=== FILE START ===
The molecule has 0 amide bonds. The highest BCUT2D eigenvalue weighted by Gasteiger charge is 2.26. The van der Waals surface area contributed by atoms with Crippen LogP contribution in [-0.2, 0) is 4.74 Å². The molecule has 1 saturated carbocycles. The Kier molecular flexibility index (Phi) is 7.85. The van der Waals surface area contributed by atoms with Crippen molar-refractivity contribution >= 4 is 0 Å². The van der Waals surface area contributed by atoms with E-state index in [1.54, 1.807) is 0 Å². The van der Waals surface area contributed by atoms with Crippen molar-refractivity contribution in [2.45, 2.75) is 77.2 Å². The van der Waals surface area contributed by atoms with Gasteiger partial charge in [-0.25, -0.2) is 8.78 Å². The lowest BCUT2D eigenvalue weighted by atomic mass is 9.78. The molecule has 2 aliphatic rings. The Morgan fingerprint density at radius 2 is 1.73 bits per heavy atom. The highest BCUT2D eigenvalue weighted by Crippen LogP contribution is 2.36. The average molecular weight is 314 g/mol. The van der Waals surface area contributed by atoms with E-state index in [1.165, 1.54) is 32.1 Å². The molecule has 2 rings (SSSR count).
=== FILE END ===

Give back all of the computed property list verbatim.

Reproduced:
The molecule has 0 amide bonds. The highest BCUT2D eigenvalue weighted by Gasteiger charge is 2.26. The van der Waals surface area contributed by atoms with Crippen LogP contribution in [-0.2, 0) is 4.74 Å². The molecule has 1 saturated carbocycles. The Kier molecular flexibility index (Phi) is 7.85. The van der Waals surface area contributed by atoms with Crippen molar-refractivity contribution >= 4 is 0 Å². The van der Waals surface area contributed by atoms with E-state index in [1.54, 1.807) is 0 Å². The van der Waals surface area contributed by atoms with Crippen molar-refractivity contribution in [2.45, 2.75) is 77.2 Å². The van der Waals surface area contributed by atoms with Gasteiger partial charge in [-0.25, -0.2) is 8.78 Å². The lowest BCUT2D eigenvalue weighted by atomic mass is 9.78. The molecule has 2 aliphatic rings. The Morgan fingerprint density at radius 2 is 1.73 bits per heavy atom. The highest BCUT2D eigenvalue weighted by Crippen LogP contribution is 2.36. The average molecular weight is 314 g/mol. The van der Waals surface area contributed by atoms with E-state index in [1.165, 1.54) is 32.1 Å². The molecule has 2 rings (SSSR count).